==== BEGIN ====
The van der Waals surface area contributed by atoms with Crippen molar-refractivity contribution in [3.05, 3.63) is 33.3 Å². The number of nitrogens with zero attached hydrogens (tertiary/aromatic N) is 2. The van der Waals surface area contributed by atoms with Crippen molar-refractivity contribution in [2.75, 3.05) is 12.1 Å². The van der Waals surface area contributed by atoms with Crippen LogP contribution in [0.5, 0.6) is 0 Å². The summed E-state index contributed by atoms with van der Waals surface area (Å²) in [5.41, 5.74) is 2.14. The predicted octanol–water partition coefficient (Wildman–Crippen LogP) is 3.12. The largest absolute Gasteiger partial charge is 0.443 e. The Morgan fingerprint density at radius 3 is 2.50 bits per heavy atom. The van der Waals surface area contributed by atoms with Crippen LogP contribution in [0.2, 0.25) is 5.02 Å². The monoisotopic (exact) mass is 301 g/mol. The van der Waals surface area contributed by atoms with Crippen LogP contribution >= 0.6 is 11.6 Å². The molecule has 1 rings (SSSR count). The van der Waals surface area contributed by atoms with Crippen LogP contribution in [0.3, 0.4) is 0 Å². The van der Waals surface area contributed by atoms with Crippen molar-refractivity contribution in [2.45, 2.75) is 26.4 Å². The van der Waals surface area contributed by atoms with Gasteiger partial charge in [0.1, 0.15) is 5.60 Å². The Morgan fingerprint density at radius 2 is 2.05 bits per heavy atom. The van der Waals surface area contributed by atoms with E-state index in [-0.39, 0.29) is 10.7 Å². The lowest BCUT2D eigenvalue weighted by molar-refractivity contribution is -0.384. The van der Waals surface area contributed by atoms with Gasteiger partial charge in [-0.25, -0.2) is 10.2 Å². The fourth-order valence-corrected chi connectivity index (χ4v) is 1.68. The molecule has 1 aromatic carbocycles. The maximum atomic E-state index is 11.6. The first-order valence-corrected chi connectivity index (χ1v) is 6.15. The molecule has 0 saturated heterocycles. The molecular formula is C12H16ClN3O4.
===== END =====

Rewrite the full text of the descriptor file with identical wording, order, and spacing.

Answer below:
The van der Waals surface area contributed by atoms with Crippen molar-refractivity contribution in [3.05, 3.63) is 33.3 Å². The number of nitrogens with zero attached hydrogens (tertiary/aromatic N) is 2. The van der Waals surface area contributed by atoms with Crippen molar-refractivity contribution in [2.75, 3.05) is 12.1 Å². The van der Waals surface area contributed by atoms with Crippen LogP contribution in [0.5, 0.6) is 0 Å². The summed E-state index contributed by atoms with van der Waals surface area (Å²) in [5.41, 5.74) is 2.14. The predicted octanol–water partition coefficient (Wildman–Crippen LogP) is 3.12. The largest absolute Gasteiger partial charge is 0.443 e. The Morgan fingerprint density at radius 3 is 2.50 bits per heavy atom. The van der Waals surface area contributed by atoms with Crippen LogP contribution in [0.2, 0.25) is 5.02 Å². The monoisotopic (exact) mass is 301 g/mol. The van der Waals surface area contributed by atoms with Crippen LogP contribution >= 0.6 is 11.6 Å². The molecule has 1 rings (SSSR count). The van der Waals surface area contributed by atoms with Crippen LogP contribution in [0.3, 0.4) is 0 Å². The van der Waals surface area contributed by atoms with Crippen molar-refractivity contribution in [2.45, 2.75) is 26.4 Å². The van der Waals surface area contributed by atoms with Gasteiger partial charge in [0.1, 0.15) is 5.60 Å². The Morgan fingerprint density at radius 2 is 2.05 bits per heavy atom. The van der Waals surface area contributed by atoms with E-state index in [-0.39, 0.29) is 10.7 Å². The lowest BCUT2D eigenvalue weighted by molar-refractivity contribution is -0.384. The van der Waals surface area contributed by atoms with Gasteiger partial charge in [-0.25, -0.2) is 10.2 Å². The fourth-order valence-corrected chi connectivity index (χ4v) is 1.68. The molecule has 1 aromatic carbocycles. The maximum atomic E-state index is 11.6. The first-order valence-corrected chi connectivity index (χ1v) is 6.15. The molecule has 0 saturated heterocycles. The molecular formula is C12H16ClN3O4.